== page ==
After this day, where I felt more in a forced labour camp for gringos than in a community project, I asked to do some works with members of the community. I spent the following day with one of the sons, Marco, helping him to bring timber from a hilltop to the village with his horse. I really enjoyed that day; that was really nice to talk about many different things with him. The next day I gave an English class in the community school to children aged 6 to 12. I was really chocked to see that out of 3 hours of teaching per day, 2 are dedicated to English. I couldn’t really understand the fact that such an important place is given to English, when the children can’t even speak Spanish or Shuar properly. How can you teach the numbers in English to children that can hardly count?
The project in Arutam is all about protection and conservation, so why not apply this to the language and the culture?? How can the Shuar community continue to exist if its children do not know how to speak Shuar? Instead of teaching them English intensively, wouldn’t it be more beneficial and enriching for them to know more about the fauna and flora, about agriculture, about the history of the Shuar/ Ecuador/ Quichua, etc? I was very confused about the whole education approach in Arutam. I had a long conversation with Domingo, the teacher, asking him why English was given priority over everything, and surprisingly, he told me he totally agreed with me on that point. Since the curriculum was chosen by the head of the village, he would have a discussion with him.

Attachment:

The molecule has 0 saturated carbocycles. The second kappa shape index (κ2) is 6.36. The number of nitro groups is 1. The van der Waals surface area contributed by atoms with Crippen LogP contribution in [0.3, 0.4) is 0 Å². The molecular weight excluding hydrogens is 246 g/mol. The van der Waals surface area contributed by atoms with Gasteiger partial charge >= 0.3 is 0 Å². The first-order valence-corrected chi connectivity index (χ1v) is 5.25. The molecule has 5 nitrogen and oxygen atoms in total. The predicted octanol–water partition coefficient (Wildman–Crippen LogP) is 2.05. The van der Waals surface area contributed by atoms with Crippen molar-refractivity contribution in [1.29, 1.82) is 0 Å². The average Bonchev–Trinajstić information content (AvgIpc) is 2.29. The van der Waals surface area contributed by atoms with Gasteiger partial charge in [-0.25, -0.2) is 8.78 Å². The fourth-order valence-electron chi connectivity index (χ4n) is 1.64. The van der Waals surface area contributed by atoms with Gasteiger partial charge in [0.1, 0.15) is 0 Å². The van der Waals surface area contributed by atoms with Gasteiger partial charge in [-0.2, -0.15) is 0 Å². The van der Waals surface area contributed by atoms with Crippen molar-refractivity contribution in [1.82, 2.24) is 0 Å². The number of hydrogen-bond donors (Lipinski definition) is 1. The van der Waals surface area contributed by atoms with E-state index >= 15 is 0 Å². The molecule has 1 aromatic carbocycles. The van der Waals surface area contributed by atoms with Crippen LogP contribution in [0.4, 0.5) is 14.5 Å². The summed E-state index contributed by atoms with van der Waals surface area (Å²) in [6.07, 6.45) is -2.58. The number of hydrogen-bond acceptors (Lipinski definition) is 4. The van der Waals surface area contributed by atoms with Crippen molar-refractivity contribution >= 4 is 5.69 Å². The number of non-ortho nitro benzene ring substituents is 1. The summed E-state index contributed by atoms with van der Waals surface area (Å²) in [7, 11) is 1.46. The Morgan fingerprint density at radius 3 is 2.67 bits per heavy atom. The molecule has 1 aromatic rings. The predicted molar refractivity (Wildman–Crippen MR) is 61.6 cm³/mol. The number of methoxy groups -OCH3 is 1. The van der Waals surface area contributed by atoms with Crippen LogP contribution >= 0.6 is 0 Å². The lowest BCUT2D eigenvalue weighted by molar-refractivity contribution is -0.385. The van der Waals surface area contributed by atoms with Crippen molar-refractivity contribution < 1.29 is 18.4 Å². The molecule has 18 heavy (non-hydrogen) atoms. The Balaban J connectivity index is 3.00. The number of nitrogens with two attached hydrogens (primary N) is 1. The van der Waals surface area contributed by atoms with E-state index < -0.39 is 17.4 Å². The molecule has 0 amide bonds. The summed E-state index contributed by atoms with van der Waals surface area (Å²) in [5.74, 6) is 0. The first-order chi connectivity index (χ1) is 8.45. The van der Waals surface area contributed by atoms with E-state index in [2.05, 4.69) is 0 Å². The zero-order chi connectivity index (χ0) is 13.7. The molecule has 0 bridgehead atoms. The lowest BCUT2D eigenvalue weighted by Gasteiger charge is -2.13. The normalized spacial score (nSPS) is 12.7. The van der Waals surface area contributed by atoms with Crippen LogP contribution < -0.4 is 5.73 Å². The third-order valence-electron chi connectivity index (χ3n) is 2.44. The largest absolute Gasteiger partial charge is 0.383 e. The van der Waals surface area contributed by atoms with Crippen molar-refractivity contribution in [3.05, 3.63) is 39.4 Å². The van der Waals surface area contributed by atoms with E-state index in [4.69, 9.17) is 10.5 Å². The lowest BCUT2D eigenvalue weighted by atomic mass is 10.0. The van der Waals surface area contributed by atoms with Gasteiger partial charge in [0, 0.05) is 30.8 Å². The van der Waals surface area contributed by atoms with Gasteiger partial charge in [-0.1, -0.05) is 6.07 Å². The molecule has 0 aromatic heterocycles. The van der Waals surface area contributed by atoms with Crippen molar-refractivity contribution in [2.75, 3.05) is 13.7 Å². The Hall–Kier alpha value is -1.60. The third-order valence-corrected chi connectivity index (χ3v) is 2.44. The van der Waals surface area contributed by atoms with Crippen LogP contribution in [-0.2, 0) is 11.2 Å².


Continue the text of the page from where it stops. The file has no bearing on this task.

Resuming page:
The next day, I spent a girly day with Melida and her baby. She taught me how to make jewellery with seeds from the jungle, brought me with her in her vegetable plot, and we ate a fruit salad (from the harvest!) over talks about life in Europe and life in Ecuador. Nice afternoon!
Everyday I had breakfast, lunch and dinner with the main family of the village. I was a bit disappointed to see that a clear line was drawn between the volunteers and the family. The latter would eat at the table with some of the men of the village (a sign of respect and privilege), but the women and children would eat around the fire. Since I’m a woman I would have been happy to eat with the other women as a sign of full integration. The food mainly consisted of cassava and green bananas (plantains), most of the time boiled, and sometimes fried. Meat, fish and poultry were not part of the daily diet. I must admit that I ate better food before…I found it very hard to establish a contact with the group, and often felt out of place and not really welcome. It might be wrong of me to think this but that’s how I felt. I guess cultural differences and the fact that indigenous communities have long remained among themselves made the communication challenging. It was very interesting to experience life in the Shuar community and I really enjoyed my stay there. My way back was such a pain…I missed 3 buses in a row, had to wait for hours by myself on deserted roads, ran in a tropical rain after one of them and finally got to Quito, where the weather was nice and sunny for a change!